Dayan's description of the war being waged by the Mahinda regime as a bourgeois democratic revolution (Wonder when Marxists started supporting and being an agent of bourgeois democratic revolutions!!):
Sri Lanka is fighting a war to prevent separation, to unite the country, to maintain it as a single territory, to make the writ of the state run from West to East, North to South of our little island. This is a struggle undertaken by many societies at an earlier stage of their history. It is part of what is known as the bourgeois democratic revolution, i.e. those tasks undertaken or completed by the rising bourgeois class of those nations. In the global South, this task of national unification often comes up against the opposition of the Western powers (as it did in China). This seems to be the case in present day Sri Lanka too. In such historical situations, the tasks of national unification combine with the struggle to win or defend national independence and sovereignty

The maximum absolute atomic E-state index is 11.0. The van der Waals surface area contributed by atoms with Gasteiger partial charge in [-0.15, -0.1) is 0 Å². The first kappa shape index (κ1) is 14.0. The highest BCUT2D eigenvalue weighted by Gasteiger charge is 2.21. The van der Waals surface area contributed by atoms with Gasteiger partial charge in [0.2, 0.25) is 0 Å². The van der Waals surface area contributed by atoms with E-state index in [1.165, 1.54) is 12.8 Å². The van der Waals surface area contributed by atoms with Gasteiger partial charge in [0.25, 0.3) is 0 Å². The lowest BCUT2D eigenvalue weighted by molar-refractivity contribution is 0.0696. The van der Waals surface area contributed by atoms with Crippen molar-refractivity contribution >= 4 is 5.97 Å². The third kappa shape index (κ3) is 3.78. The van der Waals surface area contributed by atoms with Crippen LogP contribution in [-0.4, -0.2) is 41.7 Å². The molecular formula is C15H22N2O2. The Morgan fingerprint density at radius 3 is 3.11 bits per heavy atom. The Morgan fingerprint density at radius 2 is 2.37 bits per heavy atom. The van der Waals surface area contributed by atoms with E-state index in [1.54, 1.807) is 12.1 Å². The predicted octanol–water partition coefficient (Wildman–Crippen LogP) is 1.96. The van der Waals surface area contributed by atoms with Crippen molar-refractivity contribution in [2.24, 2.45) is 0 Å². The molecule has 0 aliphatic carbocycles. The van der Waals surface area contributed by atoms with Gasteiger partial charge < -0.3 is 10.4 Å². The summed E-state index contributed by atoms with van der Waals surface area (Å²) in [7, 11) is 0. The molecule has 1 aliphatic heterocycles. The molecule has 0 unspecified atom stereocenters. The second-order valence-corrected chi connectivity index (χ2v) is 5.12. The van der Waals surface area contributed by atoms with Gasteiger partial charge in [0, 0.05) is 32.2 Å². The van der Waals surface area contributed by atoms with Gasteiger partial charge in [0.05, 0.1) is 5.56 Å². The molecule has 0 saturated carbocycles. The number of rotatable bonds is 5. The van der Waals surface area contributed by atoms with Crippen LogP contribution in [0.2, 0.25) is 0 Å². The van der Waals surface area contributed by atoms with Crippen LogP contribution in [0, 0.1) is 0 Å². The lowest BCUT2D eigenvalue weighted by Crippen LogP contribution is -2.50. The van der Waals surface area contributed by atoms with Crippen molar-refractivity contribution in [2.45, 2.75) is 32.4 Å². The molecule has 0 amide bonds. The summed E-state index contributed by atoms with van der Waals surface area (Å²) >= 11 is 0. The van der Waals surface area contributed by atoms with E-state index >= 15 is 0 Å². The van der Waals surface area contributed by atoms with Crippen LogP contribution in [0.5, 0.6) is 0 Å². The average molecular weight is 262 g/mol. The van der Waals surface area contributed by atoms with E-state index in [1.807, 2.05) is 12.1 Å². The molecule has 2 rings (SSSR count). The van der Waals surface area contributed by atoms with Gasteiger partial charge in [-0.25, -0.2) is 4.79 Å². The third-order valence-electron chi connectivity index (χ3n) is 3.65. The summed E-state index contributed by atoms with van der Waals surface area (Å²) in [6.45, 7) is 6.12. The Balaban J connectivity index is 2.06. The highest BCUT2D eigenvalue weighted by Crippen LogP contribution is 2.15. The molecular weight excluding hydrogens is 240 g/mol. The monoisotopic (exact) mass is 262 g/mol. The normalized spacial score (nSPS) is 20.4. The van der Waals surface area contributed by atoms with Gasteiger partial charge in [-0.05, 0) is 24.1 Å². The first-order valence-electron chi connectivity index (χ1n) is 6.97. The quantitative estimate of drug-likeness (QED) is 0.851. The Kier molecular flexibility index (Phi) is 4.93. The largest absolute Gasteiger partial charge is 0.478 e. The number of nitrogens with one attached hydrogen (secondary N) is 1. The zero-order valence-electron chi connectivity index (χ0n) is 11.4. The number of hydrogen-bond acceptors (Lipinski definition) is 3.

Justification for a majoritarian nationalist project:
Sometimes the task of national unification takes a particularly enlightened ultilingual, multi-religious character, but in many, even most cases, the struggle requires the mobilization of the peasantry and the nationalist intelligentsia and therefore takes a majoritarian nationalist, even religio-nationalist, character.
Warning to the West similar To Bush's "Either you are with us or with the enemey" comment.
If any country takes a stand that is tilted against us or is ambivalent in this most fundamental of struggles, then we must recognize that there exists an incompatibility of interests between those countries and ours. Such states are not firm friends or staunch allies. It should be made clear to them that their stand today directly influences the role they will or will not have in influencing the post-war, post-conflict order in Sri Lanka. Those who stand against us, who threaten or attempt to intimidate us; those who vacillate and temporize during this war, have forfeited the chance to play a role in the peace. They must be limited to a strictly diplomatic presence. There are on the other hand, states that have uncritically supported us during this war, or have voiced their misgivings and advice in private. They are the ones with whom we have a basic identity of interests. These are our friends, allies and partners. They are the extended family to which we truly belong.